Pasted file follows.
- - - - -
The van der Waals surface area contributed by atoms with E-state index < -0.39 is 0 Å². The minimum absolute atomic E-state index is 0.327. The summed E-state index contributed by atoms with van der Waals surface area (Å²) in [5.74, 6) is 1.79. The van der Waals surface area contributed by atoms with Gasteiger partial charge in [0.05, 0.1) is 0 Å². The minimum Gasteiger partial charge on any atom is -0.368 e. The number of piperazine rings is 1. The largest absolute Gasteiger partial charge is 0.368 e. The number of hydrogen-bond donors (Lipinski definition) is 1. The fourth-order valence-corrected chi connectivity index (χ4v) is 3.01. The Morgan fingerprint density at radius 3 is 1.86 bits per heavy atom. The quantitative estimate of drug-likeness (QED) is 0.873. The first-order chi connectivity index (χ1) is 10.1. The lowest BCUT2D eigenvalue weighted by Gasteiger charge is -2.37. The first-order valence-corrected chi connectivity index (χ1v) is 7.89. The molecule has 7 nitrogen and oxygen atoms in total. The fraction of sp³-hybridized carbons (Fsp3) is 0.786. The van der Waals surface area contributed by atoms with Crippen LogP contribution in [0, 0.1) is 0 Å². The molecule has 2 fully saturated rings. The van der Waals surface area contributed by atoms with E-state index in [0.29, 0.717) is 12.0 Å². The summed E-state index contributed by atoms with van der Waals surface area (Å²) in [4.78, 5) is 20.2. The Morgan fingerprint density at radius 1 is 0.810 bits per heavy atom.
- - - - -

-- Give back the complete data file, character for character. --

The van der Waals surface area contributed by atoms with E-state index < -0.39 is 0 Å². The minimum absolute atomic E-state index is 0.327. The summed E-state index contributed by atoms with van der Waals surface area (Å²) in [5.74, 6) is 1.79. The van der Waals surface area contributed by atoms with Gasteiger partial charge in [0.05, 0.1) is 0 Å². The minimum Gasteiger partial charge on any atom is -0.368 e. The number of piperazine rings is 1. The largest absolute Gasteiger partial charge is 0.368 e. The number of hydrogen-bond donors (Lipinski definition) is 1. The fourth-order valence-corrected chi connectivity index (χ4v) is 3.01. The Morgan fingerprint density at radius 3 is 1.86 bits per heavy atom. The quantitative estimate of drug-likeness (QED) is 0.873. The first-order chi connectivity index (χ1) is 10.1. The lowest BCUT2D eigenvalue weighted by Gasteiger charge is -2.37. The first-order valence-corrected chi connectivity index (χ1v) is 7.89. The molecule has 7 nitrogen and oxygen atoms in total. The fraction of sp³-hybridized carbons (Fsp3) is 0.786. The van der Waals surface area contributed by atoms with Crippen LogP contribution in [0, 0.1) is 0 Å². The molecule has 2 fully saturated rings. The van der Waals surface area contributed by atoms with E-state index in [0.29, 0.717) is 12.0 Å². The summed E-state index contributed by atoms with van der Waals surface area (Å²) in [4.78, 5) is 20.2. The Morgan fingerprint density at radius 1 is 0.810 bits per heavy atom.